I was hoping to provide a direct link to Roger Ebert's original near four star review of EXPOSED as I think it was one of the best of Nastassja's career but for some reason the review is not available online. So I pulled out one of his old film guides and here are some select quotes from it. I often find myself disagreeing with Ebert and sometimes he makes me flat out angry but every so often he really hits one out of the park. I think his look at EXPOSED is one of his best reviews.
"This movie contains moments so exhilarating they reawakened me to the infinite possibilities of movies...EXPOSED contains the most exciting evidence yet that Nastassja Kinski is the next great female superstar. I do not say she is a great actress, not yet, and perhaps not ever. I do not compare her with Meryl Streep or Kate Nelligan, Jill Clayburgh or Jessica Lange. I am not talking in those terms of professional accomplishment. I am talking about the mysterious, innate quality that some performers have to cast a special spell, to develop a relationship with the camera that you can call stardom or voodoo or magic, because its name doesn't really matter.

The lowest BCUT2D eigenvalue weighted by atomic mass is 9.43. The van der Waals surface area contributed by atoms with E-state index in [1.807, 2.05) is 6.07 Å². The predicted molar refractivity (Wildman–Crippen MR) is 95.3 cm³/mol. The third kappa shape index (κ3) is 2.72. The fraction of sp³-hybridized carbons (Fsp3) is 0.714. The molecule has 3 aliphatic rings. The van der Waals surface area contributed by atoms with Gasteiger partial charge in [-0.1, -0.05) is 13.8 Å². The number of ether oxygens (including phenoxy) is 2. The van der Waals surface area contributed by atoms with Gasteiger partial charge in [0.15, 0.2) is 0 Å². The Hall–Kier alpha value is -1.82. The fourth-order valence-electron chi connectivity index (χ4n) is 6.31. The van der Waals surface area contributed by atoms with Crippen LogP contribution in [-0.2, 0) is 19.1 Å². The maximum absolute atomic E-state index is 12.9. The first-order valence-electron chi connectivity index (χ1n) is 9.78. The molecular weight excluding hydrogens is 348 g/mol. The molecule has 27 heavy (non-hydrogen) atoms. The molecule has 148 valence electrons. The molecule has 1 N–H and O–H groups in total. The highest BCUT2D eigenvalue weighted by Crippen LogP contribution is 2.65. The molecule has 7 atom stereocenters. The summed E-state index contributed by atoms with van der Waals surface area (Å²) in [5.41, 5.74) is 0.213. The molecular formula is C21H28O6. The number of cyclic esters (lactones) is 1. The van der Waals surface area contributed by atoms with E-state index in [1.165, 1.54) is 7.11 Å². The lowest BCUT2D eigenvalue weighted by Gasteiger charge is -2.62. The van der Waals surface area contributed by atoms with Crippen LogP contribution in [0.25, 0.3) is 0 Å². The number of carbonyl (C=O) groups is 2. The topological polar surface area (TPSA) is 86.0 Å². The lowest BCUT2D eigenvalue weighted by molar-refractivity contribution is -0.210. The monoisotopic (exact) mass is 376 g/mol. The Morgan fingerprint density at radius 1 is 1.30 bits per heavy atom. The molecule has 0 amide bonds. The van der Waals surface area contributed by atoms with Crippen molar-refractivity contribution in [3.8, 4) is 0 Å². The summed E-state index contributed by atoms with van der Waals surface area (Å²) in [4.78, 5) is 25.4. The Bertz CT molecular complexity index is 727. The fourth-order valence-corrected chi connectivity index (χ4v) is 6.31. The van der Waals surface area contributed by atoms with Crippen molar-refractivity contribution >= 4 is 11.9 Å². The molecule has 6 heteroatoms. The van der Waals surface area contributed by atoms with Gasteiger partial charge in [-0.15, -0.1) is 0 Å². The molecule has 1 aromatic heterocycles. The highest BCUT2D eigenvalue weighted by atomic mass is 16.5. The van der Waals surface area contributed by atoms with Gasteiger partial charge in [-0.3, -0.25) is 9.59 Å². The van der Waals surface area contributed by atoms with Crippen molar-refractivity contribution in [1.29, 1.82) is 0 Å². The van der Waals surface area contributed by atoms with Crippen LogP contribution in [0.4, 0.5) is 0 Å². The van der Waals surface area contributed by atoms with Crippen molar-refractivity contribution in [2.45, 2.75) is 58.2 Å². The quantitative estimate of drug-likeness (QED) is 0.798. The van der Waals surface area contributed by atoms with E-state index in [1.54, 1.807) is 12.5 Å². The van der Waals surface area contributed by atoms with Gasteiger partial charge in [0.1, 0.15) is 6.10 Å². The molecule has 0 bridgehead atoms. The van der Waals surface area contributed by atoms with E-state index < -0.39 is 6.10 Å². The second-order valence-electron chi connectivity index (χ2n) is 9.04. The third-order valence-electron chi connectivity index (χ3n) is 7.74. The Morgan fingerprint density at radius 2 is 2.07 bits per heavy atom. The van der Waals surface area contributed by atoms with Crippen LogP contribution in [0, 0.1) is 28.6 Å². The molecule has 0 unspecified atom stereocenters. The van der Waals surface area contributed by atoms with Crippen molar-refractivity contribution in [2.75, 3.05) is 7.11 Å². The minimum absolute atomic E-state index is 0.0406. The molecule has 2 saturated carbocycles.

Kinski has it. There are moments in this film (two virtuoso scenes, in particular, and then many other small moments and parts of scenes) when she affects me in the same way that Marilyn Monroe must have affected viewers, in movies like THE ASPHALT JUNGLE or ALL ABOUT EVE. She was not yet a star and audiences did not even know her name, but there was a quality about her that could not be dismissed. Kinski has that quality. She has exhibited it before in better films, such as TESS, and in ambitious, imperfect films such as CAT PEOPLE and ONE FROM THE HEART. Now here is EXPOSED...The sheer quality of Kinski's abandon in these two scenes (the solo dance and violin seduction) made me realize how many barriers can sometimes exist between a performer and an audience: Here there are none...
If a movie can electrify me the way this one did, not once but twice and then some, I'm prepared to forgive it almost anything."
Ebert shared the same frustration I did with the film, mainly that it falls apart in the end. The above quotes are just a few highlights. It is a passionate piece of writing and I always appreciated that he saw the same thing in Nastassja that I did. I don't know why this full review isn't on his site. I hope it appears one day, in the meantime the full review can be found in his pre 1990 MOVIE HOME COMPANION books.